The Works of Thomas Carlyle/Volume 3/The French Revolution, Volume 2/Book 3

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The Works of Thomas Carlyle
Thomas Carlyle
THE FRENCH REVOLUTION: a history—Vol. II

London: Chapman and Hall, pages 102–148

BOOK THIRD

THE TUILERIES



CHAPTER I

EPIMENIDES

How true, that there is nothing dead in this Universe; that what we call dead is only changed, its forces working in inverse order! 'The leaf that lies rotting in moist winds,' says one, 'has still force; else how could it rot?' Our whole Universe is but an infinite Complex of Forces; thousandfold, from Gravitation up to Thought and Will; man's Freedom environed with Necessity of Nature: in all which nothing at any moment slumbers, but all is for ever awake and busy. The thing that lies isolated inactive thou shalt nowhere discover; seek everywhere, from the granite mountain, slow-mouldering since Creation, to the passing cloud-vapour, to the living man; to the action, to the spoken word of man. The word that is spoken, as we know, flies irrevocable; not less, but more, the action that is done. 'The gods themselves,' sings Pindar, 'cannot annihilate the action that is done.' No: this, once done, is done always; cast forth into endless Time; and, long conspicuous or soon hidden, must verily work and grow for ever there, an indestructible new element in the Infinite of Things. Or, indeed, what is this Infinite of Things itself, which men name Universe, but an Action, a sum-total of Actions and Activities? The living ready-made sum-total of these three,—which Calculation cannot add, cannot bring on its tablets; yet the sum, we say, is written visible: All that has been done, All that is doing, All that will be done! Understand it well, the Thing thou beholdest, that Thing is an Action, the product and expression of exerted Force: the All of Things is an infinite conjugation of the verb To do. Shoreless Fountain-Ocean of Force, of power to do; wherein Force rolls and circles, billowing, many-streamed, harmonious; wide as Immensity, deep as Eternity; beautiful and terrible, not to be comprehended: this is what man names Existence and Universe; this thousand-tinted Flame-image, at once veil and revelation, reflex such as he, in his poor brain and heart, can paint, of One Unnameable, dwelling in inaccessible light! From beyond the Star-galaxies, from before the Beginning of Days, it billows and rolls,—round thee, nay thyself art of it, in this point of Space where thou now standest, in this moment which thy clock measures.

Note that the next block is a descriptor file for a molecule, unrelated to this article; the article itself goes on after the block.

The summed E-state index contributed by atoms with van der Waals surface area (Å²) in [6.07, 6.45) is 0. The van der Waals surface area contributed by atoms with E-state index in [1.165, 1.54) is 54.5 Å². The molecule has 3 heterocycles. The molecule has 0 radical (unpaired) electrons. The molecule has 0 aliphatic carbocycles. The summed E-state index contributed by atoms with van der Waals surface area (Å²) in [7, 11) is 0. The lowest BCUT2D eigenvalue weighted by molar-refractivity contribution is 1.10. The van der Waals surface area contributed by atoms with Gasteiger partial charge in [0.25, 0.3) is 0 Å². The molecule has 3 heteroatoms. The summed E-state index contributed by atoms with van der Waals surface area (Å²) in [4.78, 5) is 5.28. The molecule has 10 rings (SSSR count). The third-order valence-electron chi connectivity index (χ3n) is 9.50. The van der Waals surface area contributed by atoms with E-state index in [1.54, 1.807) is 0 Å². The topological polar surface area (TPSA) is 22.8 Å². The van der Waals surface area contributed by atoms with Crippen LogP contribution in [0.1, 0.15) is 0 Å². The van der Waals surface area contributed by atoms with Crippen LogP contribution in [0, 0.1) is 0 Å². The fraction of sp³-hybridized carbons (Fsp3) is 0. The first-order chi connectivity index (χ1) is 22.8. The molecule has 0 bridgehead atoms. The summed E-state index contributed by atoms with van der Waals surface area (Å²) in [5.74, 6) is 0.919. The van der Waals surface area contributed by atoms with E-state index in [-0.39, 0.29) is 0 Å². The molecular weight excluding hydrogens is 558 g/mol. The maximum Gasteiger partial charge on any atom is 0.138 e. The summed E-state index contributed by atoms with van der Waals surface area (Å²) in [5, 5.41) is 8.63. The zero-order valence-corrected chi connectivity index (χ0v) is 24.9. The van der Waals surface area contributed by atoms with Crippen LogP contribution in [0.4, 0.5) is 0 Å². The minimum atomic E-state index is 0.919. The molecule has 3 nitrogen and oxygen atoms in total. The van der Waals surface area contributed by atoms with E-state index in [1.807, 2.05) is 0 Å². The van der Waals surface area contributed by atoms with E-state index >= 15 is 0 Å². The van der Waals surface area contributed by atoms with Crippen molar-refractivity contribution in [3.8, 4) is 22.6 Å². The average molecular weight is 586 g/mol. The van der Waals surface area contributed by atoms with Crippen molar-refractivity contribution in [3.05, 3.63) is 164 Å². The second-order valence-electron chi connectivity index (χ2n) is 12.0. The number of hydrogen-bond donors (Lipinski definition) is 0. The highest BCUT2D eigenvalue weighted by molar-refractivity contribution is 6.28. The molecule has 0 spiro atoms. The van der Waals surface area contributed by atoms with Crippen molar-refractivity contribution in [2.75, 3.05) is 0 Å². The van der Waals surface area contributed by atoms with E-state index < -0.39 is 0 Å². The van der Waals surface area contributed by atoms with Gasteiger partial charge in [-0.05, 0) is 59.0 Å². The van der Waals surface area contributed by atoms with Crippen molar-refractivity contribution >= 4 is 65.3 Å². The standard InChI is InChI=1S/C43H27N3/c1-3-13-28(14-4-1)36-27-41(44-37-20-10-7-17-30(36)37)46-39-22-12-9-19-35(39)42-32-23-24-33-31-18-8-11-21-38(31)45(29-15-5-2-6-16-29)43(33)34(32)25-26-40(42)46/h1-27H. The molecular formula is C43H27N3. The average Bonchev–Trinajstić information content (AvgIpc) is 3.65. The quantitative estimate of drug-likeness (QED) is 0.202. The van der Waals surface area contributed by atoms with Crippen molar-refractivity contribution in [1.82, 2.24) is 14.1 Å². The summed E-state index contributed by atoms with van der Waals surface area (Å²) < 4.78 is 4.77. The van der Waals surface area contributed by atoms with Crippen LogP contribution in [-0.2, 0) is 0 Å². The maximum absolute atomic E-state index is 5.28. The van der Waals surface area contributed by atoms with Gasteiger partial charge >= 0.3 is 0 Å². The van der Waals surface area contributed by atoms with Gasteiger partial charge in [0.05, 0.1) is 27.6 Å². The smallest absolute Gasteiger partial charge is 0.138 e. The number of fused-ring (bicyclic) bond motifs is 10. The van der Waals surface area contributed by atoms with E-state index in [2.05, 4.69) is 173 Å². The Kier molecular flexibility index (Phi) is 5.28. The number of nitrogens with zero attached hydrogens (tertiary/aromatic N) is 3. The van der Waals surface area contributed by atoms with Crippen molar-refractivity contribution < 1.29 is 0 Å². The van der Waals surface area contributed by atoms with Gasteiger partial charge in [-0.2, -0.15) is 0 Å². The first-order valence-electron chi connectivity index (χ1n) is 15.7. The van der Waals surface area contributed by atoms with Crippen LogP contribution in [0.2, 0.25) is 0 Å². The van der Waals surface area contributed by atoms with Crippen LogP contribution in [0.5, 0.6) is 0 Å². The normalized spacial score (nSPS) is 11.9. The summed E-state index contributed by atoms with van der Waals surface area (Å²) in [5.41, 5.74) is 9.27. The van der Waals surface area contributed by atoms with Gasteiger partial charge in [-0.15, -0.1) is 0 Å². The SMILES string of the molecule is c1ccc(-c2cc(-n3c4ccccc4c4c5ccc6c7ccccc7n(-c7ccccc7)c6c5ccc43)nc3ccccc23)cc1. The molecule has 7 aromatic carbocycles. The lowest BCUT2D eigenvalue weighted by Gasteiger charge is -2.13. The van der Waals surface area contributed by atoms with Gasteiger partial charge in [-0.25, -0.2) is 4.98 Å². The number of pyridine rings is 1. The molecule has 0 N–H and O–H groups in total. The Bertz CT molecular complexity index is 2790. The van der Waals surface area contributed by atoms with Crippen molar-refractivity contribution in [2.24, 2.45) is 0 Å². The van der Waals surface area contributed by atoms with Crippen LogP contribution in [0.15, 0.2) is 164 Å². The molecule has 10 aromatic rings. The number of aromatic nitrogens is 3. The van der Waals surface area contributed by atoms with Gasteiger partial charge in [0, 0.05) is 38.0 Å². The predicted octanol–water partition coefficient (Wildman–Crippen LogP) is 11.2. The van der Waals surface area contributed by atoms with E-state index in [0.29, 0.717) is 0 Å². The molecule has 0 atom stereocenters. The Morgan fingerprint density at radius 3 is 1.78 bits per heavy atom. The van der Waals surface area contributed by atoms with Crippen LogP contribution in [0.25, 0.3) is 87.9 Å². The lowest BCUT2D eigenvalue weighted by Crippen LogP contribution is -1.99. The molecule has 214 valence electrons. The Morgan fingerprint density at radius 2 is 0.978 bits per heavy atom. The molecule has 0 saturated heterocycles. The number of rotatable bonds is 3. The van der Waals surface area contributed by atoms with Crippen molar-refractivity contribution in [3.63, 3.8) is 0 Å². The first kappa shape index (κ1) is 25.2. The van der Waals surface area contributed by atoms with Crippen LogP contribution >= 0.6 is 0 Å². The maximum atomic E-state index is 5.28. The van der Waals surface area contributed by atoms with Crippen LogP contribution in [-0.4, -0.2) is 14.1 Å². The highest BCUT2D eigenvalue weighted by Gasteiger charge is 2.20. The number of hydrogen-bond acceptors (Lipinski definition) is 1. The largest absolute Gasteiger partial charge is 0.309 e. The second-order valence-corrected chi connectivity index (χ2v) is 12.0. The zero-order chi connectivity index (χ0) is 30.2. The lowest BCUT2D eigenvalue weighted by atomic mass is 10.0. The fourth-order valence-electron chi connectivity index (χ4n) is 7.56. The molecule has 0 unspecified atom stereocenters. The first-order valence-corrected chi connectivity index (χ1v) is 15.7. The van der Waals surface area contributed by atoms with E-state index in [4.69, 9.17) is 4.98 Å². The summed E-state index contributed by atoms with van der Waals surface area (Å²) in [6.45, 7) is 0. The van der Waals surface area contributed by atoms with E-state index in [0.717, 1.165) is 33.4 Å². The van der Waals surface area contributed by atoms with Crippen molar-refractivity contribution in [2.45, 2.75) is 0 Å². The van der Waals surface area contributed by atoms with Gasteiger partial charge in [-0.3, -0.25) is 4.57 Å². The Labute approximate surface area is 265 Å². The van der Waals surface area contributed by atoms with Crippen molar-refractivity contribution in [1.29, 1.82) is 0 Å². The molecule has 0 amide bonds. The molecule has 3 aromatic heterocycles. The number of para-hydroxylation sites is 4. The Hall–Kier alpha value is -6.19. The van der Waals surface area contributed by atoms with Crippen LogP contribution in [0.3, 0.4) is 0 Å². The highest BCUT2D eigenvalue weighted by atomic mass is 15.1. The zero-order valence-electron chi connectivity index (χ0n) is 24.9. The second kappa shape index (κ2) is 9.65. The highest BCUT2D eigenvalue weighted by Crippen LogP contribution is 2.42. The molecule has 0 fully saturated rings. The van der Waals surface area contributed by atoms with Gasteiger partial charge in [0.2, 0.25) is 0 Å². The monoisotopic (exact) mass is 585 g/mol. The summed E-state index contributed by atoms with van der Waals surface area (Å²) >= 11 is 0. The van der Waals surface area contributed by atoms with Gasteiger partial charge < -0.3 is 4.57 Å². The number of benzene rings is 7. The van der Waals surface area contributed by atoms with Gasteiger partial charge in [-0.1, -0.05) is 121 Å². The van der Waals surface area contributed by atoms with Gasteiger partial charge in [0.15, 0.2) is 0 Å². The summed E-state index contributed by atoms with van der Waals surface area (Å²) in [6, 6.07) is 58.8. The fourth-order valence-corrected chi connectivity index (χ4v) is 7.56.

Or, apart from all Transcendentalism, is it not a plain truth of sense, which the duller mind can even consider as a truism, that human things wholly are in continual movement, and action and reaction; working continually forward, phasis after phasis, by unalterable laws, towards prescribed issues? How often must we say, and yet not rightly lay to heart: The seed that is sown, it will spring! Given the summer's blossoming, then there is also given the autumnal withering: so is it ordered not with seedfields only, but with transactions, arrangements, philosophies, societies, French Revolutions, whatsoever man works with in this lower world. The Beginning holds in it the End, and all that leads thereto; as the acorn does the oak and its fortunes. Solemn enough, did we think of it,—which unhappily, and also happily, we do not very much! Thou there canst begin; the Beginning is for thee, and there: but where, and of what sort, and for whom will the End be? All grows, and seeks and endures its destinies: consider likewise how much grows, as the trees do, whether we think of it or not. So that when your Epimenides, your somnolent Peter Klaus, since named Rip van Winkle, awakens again, he finds it a changed world. In that seven-years sleep of his, so much has changed! All that is without us will change while we think not of it; much even that is within us. The truth that was yesterday a restless Problem, has today grown a Belief burning to be uttered: on the morrow, contradiction has exasperated it into mad Fanaticism; obstruction has dulled it into sick Inertness; it is sinking towards silence, of satisfaction or of resignation. Today is not Yesterday, for man or for thing. Yesterday there was the oath of Love; today has come the curse of Hate. Not willingly: ah, no; but it could not help coming. The golden radiance of youth, would it willingly have tarnished itself into the dimness of old age?—Fearful: how we stand enveloped, deep-sunk, in that Mystery of Time; and are Sons of Time; fashioned and woven out of Time; and on us, and on all that we have, or see, or do, is written: Rest not, Continue not, Forward to thy doom!